• Overall user experience: Blazing fast. Navigating around the phone is fast (no lags), downloading and uploading data is fast (obviously dependent upon your data network), and great ping times (on AT&T LTE network). 
  • Hardware: The Z10 is big enough that displayed text is easy to read but still small enough to be easily used one-handed. The soft-touch, slightly dimpled plastic back feels nice and doesn’t pick up finger-prints easily.
  • Call quality: Both ends of calls are clear and crisp. No issues with dropping calls or audio/voice drop-outs while on calls.
  • GPS: GPS lock is insanely fast whether indoors or out. I was shocked by how quickly it warned I’d gone off-course when using turn-by-turn navigation in the car.
  • Maps / Turn-by-turn navigation: I live on a fairly obscure street that isn’t listed by some maps software, so I was delighted to find my street listed. I found turn-by-turn navigation to be very accurate, with the maps very easy to read in the car due to highly contrasting colors. 
  • Screen: As noted above, the Z10 screen is crisp, clear and beautiful. At 4.2″, it’s a bit bigger than the 4″ iPhone 5 screen. 
  • BlackBerry Hub: I’ve always loved BlackBerry’s unified in-box — no need to open several apps to see info about incoming calls, texts, tweets, email, etc. A huge timesaver.
  • Swipe navigation: While I find the Z10’s swipe navigation to be a breath of fresh air, it’s not completely new… it feels like it borrows the best of WebOS, Android and iOS. There’s a learning curve, but Z10 initial set up provides a demo to help new users learn the basics of getting around BlackBerry 10.
  • On-screen keyboard: Oh, I love this keyboard! It displays word suggestions on the keyboard “frets” and sometimes on the spacebar. It makes for a fast, easy typing experience. Tip: In the On-screen keyboard settings, set both Portrait Mode and Landscape mode to “In-column” to enable word suggestions to display just above the keyboard (vs under your fingers).
  • Web browser: The Z10 web browser renders content quickly and it’s easy to zoom in/out using pinch & zoom. While flash is supposed to be on its way out for smartphones (generally), it’s still super handy to have a flash-enabled browser. The Z10 browser includes flash but it’s turned off by default — you just need to turn it on in browser settings.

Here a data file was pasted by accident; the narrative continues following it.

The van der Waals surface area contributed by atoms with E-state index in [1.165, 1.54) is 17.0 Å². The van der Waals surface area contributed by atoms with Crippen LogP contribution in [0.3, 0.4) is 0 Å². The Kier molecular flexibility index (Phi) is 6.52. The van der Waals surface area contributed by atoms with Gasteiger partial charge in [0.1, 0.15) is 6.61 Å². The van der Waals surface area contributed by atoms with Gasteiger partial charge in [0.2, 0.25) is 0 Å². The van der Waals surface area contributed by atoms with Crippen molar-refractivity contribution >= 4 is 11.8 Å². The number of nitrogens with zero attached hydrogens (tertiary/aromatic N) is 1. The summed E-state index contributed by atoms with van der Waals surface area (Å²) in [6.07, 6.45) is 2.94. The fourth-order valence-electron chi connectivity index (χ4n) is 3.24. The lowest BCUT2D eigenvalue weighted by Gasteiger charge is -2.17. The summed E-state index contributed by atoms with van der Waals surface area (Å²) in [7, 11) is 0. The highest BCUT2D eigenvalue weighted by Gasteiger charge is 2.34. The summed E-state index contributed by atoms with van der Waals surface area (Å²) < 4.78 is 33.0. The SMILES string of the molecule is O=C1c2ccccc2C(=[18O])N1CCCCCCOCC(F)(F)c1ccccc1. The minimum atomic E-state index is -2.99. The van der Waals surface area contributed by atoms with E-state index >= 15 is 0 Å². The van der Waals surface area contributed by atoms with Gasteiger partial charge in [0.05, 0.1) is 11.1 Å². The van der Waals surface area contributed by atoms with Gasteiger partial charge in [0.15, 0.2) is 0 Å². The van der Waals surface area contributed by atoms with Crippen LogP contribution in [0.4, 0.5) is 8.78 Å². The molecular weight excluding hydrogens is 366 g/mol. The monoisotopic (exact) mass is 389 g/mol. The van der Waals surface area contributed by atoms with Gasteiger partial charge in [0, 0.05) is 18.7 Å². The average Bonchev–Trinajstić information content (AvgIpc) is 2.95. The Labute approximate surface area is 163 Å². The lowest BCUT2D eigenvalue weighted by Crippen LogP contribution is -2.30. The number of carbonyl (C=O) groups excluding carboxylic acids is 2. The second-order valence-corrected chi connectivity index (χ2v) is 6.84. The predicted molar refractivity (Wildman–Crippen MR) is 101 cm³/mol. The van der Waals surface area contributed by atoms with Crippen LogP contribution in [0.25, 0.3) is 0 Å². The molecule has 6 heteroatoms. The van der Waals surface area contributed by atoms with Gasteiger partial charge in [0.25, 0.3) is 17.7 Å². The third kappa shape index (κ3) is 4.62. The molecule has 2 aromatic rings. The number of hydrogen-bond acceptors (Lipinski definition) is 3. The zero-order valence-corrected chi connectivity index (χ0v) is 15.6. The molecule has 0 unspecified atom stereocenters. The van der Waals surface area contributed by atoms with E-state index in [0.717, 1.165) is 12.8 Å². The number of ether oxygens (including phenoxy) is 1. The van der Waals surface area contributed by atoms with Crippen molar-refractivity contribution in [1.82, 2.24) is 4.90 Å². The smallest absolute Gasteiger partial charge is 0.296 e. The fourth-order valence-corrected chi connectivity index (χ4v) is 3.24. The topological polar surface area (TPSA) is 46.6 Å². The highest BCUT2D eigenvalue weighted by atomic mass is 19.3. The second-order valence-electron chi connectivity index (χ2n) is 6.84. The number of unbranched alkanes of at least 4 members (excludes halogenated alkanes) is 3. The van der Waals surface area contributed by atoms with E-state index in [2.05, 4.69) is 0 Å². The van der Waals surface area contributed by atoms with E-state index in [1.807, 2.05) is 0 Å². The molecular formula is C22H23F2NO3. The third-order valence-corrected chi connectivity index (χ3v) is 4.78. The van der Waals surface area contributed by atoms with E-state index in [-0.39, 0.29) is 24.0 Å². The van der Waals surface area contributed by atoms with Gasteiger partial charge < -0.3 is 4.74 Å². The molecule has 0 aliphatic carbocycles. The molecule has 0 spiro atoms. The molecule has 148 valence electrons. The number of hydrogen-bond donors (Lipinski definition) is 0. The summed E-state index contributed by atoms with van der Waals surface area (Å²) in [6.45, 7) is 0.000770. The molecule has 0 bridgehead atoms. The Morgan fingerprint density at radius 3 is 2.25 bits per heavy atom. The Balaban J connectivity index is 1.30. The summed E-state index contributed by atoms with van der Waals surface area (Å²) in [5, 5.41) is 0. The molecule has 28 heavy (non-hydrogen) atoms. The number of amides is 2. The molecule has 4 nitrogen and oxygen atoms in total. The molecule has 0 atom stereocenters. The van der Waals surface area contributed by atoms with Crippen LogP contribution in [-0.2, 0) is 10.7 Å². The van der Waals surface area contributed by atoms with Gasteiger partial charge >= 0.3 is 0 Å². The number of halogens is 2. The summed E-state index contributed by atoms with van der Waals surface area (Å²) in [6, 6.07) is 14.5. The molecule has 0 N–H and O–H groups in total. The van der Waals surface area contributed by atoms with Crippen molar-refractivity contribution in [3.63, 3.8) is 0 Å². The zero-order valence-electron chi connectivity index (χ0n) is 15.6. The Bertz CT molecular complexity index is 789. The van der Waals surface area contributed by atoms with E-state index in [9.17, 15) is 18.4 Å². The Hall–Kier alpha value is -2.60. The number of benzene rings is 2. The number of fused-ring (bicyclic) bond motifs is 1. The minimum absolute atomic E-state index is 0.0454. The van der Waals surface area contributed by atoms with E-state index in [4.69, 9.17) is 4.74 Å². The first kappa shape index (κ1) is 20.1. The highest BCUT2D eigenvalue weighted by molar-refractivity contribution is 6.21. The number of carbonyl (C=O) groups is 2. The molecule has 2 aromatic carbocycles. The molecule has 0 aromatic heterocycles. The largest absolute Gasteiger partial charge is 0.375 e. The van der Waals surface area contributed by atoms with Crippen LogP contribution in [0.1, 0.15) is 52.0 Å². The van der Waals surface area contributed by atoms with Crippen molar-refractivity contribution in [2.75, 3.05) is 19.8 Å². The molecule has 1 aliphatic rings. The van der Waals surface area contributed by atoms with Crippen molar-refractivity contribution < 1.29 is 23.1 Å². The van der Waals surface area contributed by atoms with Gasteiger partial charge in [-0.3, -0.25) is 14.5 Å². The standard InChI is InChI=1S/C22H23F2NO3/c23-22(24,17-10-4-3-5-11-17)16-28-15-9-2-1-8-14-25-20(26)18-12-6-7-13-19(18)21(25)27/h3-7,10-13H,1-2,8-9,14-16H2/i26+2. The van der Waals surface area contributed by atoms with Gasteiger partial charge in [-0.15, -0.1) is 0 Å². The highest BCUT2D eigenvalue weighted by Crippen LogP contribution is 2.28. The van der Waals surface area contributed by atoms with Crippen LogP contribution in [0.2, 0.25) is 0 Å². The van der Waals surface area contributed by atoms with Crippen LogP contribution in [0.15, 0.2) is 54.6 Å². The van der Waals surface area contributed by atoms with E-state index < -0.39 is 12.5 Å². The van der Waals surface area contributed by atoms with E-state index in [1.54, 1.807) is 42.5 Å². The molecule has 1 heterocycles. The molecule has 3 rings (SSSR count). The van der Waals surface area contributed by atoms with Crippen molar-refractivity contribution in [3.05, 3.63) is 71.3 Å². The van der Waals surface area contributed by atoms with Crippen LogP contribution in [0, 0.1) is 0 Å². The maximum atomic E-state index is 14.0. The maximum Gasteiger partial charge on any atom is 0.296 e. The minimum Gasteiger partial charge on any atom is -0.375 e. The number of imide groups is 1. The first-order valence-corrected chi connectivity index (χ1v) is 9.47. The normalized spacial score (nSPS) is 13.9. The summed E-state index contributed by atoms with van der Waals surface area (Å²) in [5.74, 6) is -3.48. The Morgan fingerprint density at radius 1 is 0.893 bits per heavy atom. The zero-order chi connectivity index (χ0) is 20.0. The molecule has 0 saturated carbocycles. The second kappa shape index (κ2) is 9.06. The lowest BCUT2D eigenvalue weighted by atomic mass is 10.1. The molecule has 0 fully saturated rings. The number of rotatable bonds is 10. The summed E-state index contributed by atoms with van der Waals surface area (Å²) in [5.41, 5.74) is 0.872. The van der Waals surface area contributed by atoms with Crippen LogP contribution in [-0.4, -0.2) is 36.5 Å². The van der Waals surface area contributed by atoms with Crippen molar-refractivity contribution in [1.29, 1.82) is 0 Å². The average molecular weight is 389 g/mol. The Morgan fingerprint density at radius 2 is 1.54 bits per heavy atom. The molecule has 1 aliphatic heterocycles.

• Photo quality: I confess, I didn’t have high hopes for photo quality after reading some early reviews. However, photos I’ve shot have been sharp, nicely detailed and colors are natural. I’ve gotten some surprisingly good shots in low lighting. And the camera software is fast! The shutter fires as soon as you touch the screen — great for taking photos of active pets.

While Blackberry seems to catch flak for its young Blackberry 10 app store, I’m not finding the app inventory to be an issue. Of course, I don’t need any specialized apps — other folks’ mileage may vary.

The BlackBerry Z10 has been a delightful surprise. It retains BlackBerry’s traditional strengths (great keyboard, unified inbox) and adds a great new user interface that’s fun to use.

My favorite Windows Phone apps

lumia900cyan

With the recent Nokia Lumia 900 release here in the U.S., I’d like to share my favorite Windows Phone (WP7, aka Mango) apps. If you have any favorite apps you’d like to mention, feel free to leave a comment.

First, a tip:
Follow these steps to access the Nokia Lumia 800/900 hidden diagnostics tool. Note:  Doing so will also add the app to your app list
– Go to your Lumia phone dialpad
– Press ##634# (the tool will then automatically open)
– Check out all the Diagnostic options, including Battery Status

My favs (in no particular order):

USAToday: Aside from being a great news app, the live weather tile is both attractive and handy

NY Times: Nice app if you’re a NY Times fan

BBC Radio Player: The most robust BBC radio app I’ve found on WP7. App provides a large variety of BBC Radio Channels

GoVoice: A must have app if you Google Voice — I use Google Voice instead of AT&T voicemail

Livescape: If you’ve used “Lose it!” or other food tracking / health apps, you’ll love Livescape.

Wordament: This great word game should come with a warning, it’s that addictive!

Amazon Kindle: To keep up with your reading

Amazon Mobile: To shop!! (There’s even a separate AmazonFresh app.)

Bing Picts Downloader: Find gorgeous wallpapers via recent Bing featured photos

Das Image: Another versatile wallpaper source

Chrome Bookmarks: If you are a long-time Chrome desktop  browser user, this is a great way to access your Chrome bookmarks. (There is a similar app which also appears to sync with your recently opened Chrome tabs, called Chrync, but I haven’t tried it yet.)

Nokia Drive: Accessible via the Marketplace… Fabulous Nokia software that provides voice turn-by-turn navigation. Be sure to also check out  the Nokia Maps and Nokia Transit apps.